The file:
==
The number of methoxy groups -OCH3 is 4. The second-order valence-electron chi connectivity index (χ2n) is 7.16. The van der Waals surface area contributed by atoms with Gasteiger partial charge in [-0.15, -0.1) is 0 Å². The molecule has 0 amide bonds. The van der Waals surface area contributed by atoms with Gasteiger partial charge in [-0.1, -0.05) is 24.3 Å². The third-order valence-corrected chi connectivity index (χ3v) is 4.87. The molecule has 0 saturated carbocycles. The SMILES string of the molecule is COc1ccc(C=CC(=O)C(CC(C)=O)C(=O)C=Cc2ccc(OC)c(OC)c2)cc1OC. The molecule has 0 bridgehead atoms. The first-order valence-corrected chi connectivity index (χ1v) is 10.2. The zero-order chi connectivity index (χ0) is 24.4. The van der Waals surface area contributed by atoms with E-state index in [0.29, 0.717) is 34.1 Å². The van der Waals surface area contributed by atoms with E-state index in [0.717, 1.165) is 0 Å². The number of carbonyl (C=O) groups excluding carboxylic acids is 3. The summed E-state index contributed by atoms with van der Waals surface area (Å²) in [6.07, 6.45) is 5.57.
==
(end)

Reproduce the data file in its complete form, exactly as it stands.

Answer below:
The number of methoxy groups -OCH3 is 4. The second-order valence-electron chi connectivity index (χ2n) is 7.16. The van der Waals surface area contributed by atoms with Gasteiger partial charge in [-0.15, -0.1) is 0 Å². The molecule has 0 amide bonds. The van der Waals surface area contributed by atoms with Gasteiger partial charge in [-0.1, -0.05) is 24.3 Å². The third-order valence-corrected chi connectivity index (χ3v) is 4.87. The molecule has 0 saturated carbocycles. The SMILES string of the molecule is COc1ccc(C=CC(=O)C(CC(C)=O)C(=O)C=Cc2ccc(OC)c(OC)c2)cc1OC. The molecule has 0 bridgehead atoms. The first-order valence-corrected chi connectivity index (χ1v) is 10.2. The zero-order chi connectivity index (χ0) is 24.4. The van der Waals surface area contributed by atoms with E-state index in [0.29, 0.717) is 34.1 Å². The van der Waals surface area contributed by atoms with E-state index in [0.717, 1.165) is 0 Å². The number of carbonyl (C=O) groups excluding carboxylic acids is 3. The summed E-state index contributed by atoms with van der Waals surface area (Å²) in [6.07, 6.45) is 5.57.